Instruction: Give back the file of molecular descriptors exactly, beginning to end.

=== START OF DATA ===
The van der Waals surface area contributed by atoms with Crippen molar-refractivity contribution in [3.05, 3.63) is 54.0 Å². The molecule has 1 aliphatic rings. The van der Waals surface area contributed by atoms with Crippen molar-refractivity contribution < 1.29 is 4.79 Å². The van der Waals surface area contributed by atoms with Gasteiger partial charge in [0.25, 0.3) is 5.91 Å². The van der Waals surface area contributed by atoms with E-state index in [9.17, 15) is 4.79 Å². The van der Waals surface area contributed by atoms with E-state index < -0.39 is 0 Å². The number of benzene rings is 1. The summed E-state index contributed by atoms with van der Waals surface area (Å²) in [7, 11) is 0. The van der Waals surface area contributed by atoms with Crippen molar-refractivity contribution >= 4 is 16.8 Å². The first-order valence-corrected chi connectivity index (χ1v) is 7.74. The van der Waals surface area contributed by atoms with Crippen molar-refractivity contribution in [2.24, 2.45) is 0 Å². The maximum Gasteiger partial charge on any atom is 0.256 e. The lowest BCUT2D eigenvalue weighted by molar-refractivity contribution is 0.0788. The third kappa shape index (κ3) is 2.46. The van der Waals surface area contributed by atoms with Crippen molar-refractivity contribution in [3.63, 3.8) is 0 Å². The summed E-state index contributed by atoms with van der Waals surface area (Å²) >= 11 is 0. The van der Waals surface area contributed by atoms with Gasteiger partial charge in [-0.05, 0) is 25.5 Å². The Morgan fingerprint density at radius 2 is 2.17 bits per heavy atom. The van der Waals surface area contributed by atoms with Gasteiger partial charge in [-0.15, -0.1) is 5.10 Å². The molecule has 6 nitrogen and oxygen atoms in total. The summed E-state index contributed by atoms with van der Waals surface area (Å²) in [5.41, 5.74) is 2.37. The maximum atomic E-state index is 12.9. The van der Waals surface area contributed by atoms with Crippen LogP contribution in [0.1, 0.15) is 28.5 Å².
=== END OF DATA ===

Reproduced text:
The van der Waals surface area contributed by atoms with Crippen molar-refractivity contribution in [3.05, 3.63) is 54.0 Å². The molecule has 1 aliphatic rings. The van der Waals surface area contributed by atoms with Crippen molar-refractivity contribution < 1.29 is 4.79 Å². The van der Waals surface area contributed by atoms with Gasteiger partial charge in [0.25, 0.3) is 5.91 Å². The van der Waals surface area contributed by atoms with E-state index in [9.17, 15) is 4.79 Å². The van der Waals surface area contributed by atoms with E-state index < -0.39 is 0 Å². The number of benzene rings is 1. The summed E-state index contributed by atoms with van der Waals surface area (Å²) in [7, 11) is 0. The van der Waals surface area contributed by atoms with Crippen molar-refractivity contribution >= 4 is 16.8 Å². The first-order valence-corrected chi connectivity index (χ1v) is 7.74. The van der Waals surface area contributed by atoms with Crippen molar-refractivity contribution in [2.24, 2.45) is 0 Å². The maximum Gasteiger partial charge on any atom is 0.256 e. The lowest BCUT2D eigenvalue weighted by molar-refractivity contribution is 0.0788. The third kappa shape index (κ3) is 2.46. The van der Waals surface area contributed by atoms with Crippen molar-refractivity contribution in [3.63, 3.8) is 0 Å². The summed E-state index contributed by atoms with van der Waals surface area (Å²) >= 11 is 0. The van der Waals surface area contributed by atoms with Gasteiger partial charge in [-0.05, 0) is 25.5 Å². The Morgan fingerprint density at radius 2 is 2.17 bits per heavy atom. The van der Waals surface area contributed by atoms with Gasteiger partial charge in [-0.15, -0.1) is 5.10 Å². The molecule has 6 nitrogen and oxygen atoms in total. The summed E-state index contributed by atoms with van der Waals surface area (Å²) in [5.41, 5.74) is 2.37. The maximum atomic E-state index is 12.9. The van der Waals surface area contributed by atoms with Crippen LogP contribution in [0.1, 0.15) is 28.5 Å².